At times, the soul will undergo a transformation (from bad to good or the opposite) and will forfeit the intended mate and marry another spouse, for he is no longer the same soul. At times, the soul will reincarnate so that he can marry his intended. At times, he will reincarnate for other reasons, but because he possesses many merits, his intended is also made to reincarnate with him. Nevertheless, since he sinned and was forced to reincarnate, there are forces that oppose him and prevent him from bringing about that marriage. This is implied by the statement: "Bringing together is as difficult as parting the Red Sea."12
    At times, the soul will reincarnate so that he can marry his intendedIf a person's intended does not reincarnate, he is coupled with a female reincarnated soul that also does not have a partner in this incarnation. Therefore it is very difficult to bring them together since they have a different nature.13 The woman must, however, be compatible with him at their source.14 There are some opinions which maintain that if the intended is not forced to reincarnate, the man takes a wife according to his efforts.15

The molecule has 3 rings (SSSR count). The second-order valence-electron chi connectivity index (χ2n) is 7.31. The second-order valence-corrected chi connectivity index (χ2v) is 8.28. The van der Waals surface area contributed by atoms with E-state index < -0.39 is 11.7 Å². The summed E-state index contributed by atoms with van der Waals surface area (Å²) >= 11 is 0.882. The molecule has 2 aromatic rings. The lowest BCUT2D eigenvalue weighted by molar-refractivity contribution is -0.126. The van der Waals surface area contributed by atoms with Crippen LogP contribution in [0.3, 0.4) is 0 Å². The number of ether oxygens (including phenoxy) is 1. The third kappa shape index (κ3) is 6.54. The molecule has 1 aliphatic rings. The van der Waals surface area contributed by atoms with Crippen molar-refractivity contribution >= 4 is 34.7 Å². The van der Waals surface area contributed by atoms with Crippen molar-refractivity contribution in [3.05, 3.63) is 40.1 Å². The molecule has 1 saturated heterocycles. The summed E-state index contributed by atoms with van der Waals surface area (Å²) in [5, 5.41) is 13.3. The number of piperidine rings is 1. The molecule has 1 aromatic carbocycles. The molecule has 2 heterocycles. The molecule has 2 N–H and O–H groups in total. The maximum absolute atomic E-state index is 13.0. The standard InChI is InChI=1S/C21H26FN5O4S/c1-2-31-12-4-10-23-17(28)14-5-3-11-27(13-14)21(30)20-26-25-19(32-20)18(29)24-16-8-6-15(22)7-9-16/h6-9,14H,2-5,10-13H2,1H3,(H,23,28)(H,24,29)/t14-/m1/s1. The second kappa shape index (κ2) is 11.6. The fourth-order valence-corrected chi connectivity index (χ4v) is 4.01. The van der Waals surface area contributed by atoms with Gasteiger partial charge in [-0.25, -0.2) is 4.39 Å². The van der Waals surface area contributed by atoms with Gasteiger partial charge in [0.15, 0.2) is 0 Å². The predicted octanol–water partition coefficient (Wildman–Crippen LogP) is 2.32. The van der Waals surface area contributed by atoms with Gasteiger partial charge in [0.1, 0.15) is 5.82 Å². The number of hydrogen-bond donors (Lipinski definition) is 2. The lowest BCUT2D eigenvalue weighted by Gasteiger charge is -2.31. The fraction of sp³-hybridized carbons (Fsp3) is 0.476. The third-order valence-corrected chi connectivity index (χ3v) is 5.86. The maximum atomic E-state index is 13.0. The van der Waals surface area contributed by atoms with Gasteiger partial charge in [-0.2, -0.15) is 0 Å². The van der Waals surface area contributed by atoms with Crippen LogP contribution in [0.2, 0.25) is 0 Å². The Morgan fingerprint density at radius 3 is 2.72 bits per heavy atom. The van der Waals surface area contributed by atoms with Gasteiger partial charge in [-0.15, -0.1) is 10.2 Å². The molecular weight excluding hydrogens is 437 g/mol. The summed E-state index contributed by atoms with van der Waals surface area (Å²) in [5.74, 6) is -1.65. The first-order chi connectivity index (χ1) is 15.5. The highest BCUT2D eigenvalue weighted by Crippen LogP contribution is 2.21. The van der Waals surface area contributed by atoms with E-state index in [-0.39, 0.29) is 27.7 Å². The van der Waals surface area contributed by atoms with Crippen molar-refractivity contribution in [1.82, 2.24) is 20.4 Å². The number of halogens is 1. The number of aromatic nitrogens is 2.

So, are matches made in heaven or on earth? The answer is both. Like everything in life, we are partners with G‑d in creation. The Divine sends each soul off on its unique journey through life, and designates which soul belong with another. But we humans, through our choices and actions, can change the course for the better (and also, sadly, for the worse).

G‑d created His world in six days. "And what has He been doing ever since? G‑d sits and matches couples." Couples both in the literal sense: creating partners in marriage, and also couples in the broader sense: creating fusion and unity in a pluralistic, fragmented, universe.

Today we do not need to be reminded how difficult it is to create and maintain healthy marriages. Some feel that it is even more difficult than parting the sea. Yet, we have in Jacob's search for a spouse a formidable lesson in overcoming the challenge of building lasting relationships